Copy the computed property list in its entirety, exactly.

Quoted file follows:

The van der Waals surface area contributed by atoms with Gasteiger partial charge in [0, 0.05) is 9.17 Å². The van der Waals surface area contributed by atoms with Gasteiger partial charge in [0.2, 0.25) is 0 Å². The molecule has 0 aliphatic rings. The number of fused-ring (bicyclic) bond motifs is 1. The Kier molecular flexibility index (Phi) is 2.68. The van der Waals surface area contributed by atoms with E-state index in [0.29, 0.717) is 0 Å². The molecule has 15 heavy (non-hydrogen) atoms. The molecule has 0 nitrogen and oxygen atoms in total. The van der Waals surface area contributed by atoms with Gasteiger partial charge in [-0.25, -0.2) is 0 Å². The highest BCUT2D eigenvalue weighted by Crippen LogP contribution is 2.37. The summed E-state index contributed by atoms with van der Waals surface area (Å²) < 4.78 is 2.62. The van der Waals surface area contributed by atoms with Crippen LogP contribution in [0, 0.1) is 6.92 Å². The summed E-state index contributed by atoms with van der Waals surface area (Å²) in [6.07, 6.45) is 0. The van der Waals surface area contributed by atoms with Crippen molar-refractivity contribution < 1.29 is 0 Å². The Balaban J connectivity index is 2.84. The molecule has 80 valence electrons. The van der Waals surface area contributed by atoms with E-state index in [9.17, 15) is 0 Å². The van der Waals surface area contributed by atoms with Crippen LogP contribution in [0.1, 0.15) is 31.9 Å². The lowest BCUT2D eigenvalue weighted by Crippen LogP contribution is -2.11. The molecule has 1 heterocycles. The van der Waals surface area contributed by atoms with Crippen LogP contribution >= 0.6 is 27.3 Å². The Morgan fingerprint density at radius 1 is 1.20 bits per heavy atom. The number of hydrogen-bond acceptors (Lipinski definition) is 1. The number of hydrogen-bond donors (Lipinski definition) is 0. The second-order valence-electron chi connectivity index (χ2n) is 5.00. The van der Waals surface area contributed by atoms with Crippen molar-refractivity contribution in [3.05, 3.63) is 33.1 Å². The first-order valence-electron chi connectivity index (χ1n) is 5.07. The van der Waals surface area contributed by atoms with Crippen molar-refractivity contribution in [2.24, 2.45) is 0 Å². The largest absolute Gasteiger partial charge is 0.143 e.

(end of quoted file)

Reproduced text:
The van der Waals surface area contributed by atoms with Gasteiger partial charge in [0, 0.05) is 9.17 Å². The van der Waals surface area contributed by atoms with Gasteiger partial charge in [0.2, 0.25) is 0 Å². The molecule has 0 aliphatic rings. The number of fused-ring (bicyclic) bond motifs is 1. The Kier molecular flexibility index (Phi) is 2.68. The van der Waals surface area contributed by atoms with E-state index in [0.29, 0.717) is 0 Å². The molecule has 15 heavy (non-hydrogen) atoms. The molecule has 0 nitrogen and oxygen atoms in total. The van der Waals surface area contributed by atoms with Gasteiger partial charge in [-0.25, -0.2) is 0 Å². The highest BCUT2D eigenvalue weighted by Crippen LogP contribution is 2.37. The summed E-state index contributed by atoms with van der Waals surface area (Å²) < 4.78 is 2.62. The van der Waals surface area contributed by atoms with Crippen LogP contribution in [0, 0.1) is 6.92 Å². The summed E-state index contributed by atoms with van der Waals surface area (Å²) in [6.07, 6.45) is 0. The van der Waals surface area contributed by atoms with Crippen molar-refractivity contribution < 1.29 is 0 Å². The Balaban J connectivity index is 2.84. The molecule has 80 valence electrons. The van der Waals surface area contributed by atoms with E-state index in [9.17, 15) is 0 Å². The van der Waals surface area contributed by atoms with Crippen LogP contribution in [0.1, 0.15) is 31.9 Å². The lowest BCUT2D eigenvalue weighted by Crippen LogP contribution is -2.11. The molecule has 1 heterocycles. The van der Waals surface area contributed by atoms with Crippen LogP contribution >= 0.6 is 27.3 Å². The Morgan fingerprint density at radius 1 is 1.20 bits per heavy atom. The number of hydrogen-bond acceptors (Lipinski definition) is 1. The number of hydrogen-bond donors (Lipinski definition) is 0. The second-order valence-electron chi connectivity index (χ2n) is 5.00. The van der Waals surface area contributed by atoms with Crippen molar-refractivity contribution in [3.05, 3.63) is 33.1 Å². The first-order valence-electron chi connectivity index (χ1n) is 5.07. The van der Waals surface area contributed by atoms with Crippen molar-refractivity contribution in [2.24, 2.45) is 0 Å². The largest absolute Gasteiger partial charge is 0.143 e.